When you’re searching for work in Germany, it’s a good idea to know the salary range (Gehaltsband) for your chosen profession. Your desired salary range is actually one of the very first things a German company will ask you about during an interview.

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If you’re like me, coming from somewhere like Canada, salary isn’t usually discussed until the time of offer. So it feels pretty strange to be asked about it so directly and so early on in the recruitment process. Some job descriptions in Germany will even request that you include your preferred salary in the cover letter or it may also appear as a field on the job application.

In the past, I’ve purposely avoided adding that information to my job application. Recruiters have since told me that when they see that potential candidates haven’t specified a salary range when it was explicitly requested, they often discard the applications completely. They’ll see you as someone who misses attention to detail, is being disrespectful by not following their instructions, and/or that you’re being duplicitous.

When I managed to get to the next stage of the recruitment process, expected salary expectations would always come up during the first introductory call. Nervously, I’d fumble my way through the conversation saying something like “Whatever market rate is paying for someone with my profile.” This was never accepted as an answer and the recruiter would always press on, asking me to provide a range. I’d usually throw something out there, never knowing if I undersold myself or priced myself too high – and even worse, out of a job.

German companies ask for this information up front, as they want to know if your salary expectations come close to what they’re able to offer. It’s actually better for both parties to find out how close they align at the beginning of the recruitment process. For example, I remember talking with a candidate who wanted way more than we’d budgeted for that position. Finding out high expectations on salary right away allowed us to mutually decide not to continue.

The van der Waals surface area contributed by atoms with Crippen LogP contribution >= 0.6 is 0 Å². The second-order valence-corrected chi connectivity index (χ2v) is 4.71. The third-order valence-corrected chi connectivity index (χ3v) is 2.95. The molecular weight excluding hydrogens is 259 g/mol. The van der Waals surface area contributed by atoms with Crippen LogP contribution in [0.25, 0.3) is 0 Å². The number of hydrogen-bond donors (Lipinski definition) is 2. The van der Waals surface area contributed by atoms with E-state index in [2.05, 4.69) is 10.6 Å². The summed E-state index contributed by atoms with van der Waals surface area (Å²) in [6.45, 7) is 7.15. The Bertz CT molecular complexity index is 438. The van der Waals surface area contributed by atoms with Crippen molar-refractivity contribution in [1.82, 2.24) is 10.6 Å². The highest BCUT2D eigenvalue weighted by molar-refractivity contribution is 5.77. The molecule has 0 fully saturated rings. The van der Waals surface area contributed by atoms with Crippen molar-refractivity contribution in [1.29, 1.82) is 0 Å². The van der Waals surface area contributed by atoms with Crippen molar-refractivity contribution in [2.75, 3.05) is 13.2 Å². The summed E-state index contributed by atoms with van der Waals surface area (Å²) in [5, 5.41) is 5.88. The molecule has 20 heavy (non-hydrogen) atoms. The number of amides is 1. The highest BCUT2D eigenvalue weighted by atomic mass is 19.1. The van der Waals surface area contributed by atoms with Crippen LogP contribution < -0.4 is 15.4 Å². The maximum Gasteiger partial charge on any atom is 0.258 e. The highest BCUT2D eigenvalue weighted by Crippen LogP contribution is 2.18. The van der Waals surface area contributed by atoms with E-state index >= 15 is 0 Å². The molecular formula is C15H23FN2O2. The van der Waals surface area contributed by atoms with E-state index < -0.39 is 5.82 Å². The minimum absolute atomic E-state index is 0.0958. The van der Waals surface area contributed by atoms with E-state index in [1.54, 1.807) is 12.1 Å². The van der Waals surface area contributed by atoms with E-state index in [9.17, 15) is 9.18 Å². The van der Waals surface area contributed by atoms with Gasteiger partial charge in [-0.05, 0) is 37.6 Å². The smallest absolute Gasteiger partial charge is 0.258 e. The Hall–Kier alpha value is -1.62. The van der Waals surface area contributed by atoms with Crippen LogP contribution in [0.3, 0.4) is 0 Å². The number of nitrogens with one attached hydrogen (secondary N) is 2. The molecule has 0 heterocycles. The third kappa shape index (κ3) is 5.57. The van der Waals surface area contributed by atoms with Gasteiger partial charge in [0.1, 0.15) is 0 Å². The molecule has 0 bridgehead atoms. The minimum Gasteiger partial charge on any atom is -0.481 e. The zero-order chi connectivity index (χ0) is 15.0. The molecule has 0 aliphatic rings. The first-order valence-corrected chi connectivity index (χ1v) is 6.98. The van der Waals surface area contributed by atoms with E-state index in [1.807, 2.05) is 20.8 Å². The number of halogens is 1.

As uncomfortable as it can be, there’s no getting away from it. You need to be ready to talk about salary, speak about it with confidence, and able to justify why you should get what you’re asking for.

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Where To Research Salary Ranges In Germany

The best places to research salary ranges for your profession are:

1) GEHALT.de

2) Glassdoor

3) kununu

5) Berliners can check out this salary survey from REDSOFA that provides an overview of 2023 compensation ranges.

6) A simple search may land you on other specialized websites not mentioned here. Search for “<profession> salaries <location>” and see what information that yields. Since I work as an Agile Coach, I’d search for “Agile coach salaries Berlin”.

7) If you want to know what Germans earn on average and what are the highest-paid positions, check paylab and ru-geld.de.

8) To figure out what your net salary would be after deductions, use this calculator.

What Affects Where You Land Within A German Salary Range

There are a number of things to think about to determine where you land within a salary range:

1) The company profile – Bigger, established, well-funded, and/or profitable companies usually have more money to throw around in terms of salaries and bonuses. Young startups tend to be cash-strapped, especially before getting their first investment or becoming profitable.

2) The city where you’re applying – Berlin tends to pay less than what you’d make in Munich, Frankfurt, or Hamburg due to a lower cost of living. So be sure to make your research location specific.

3) Your personal profile – Accomplishments, education, training, experience, all factor into where you land on the scale.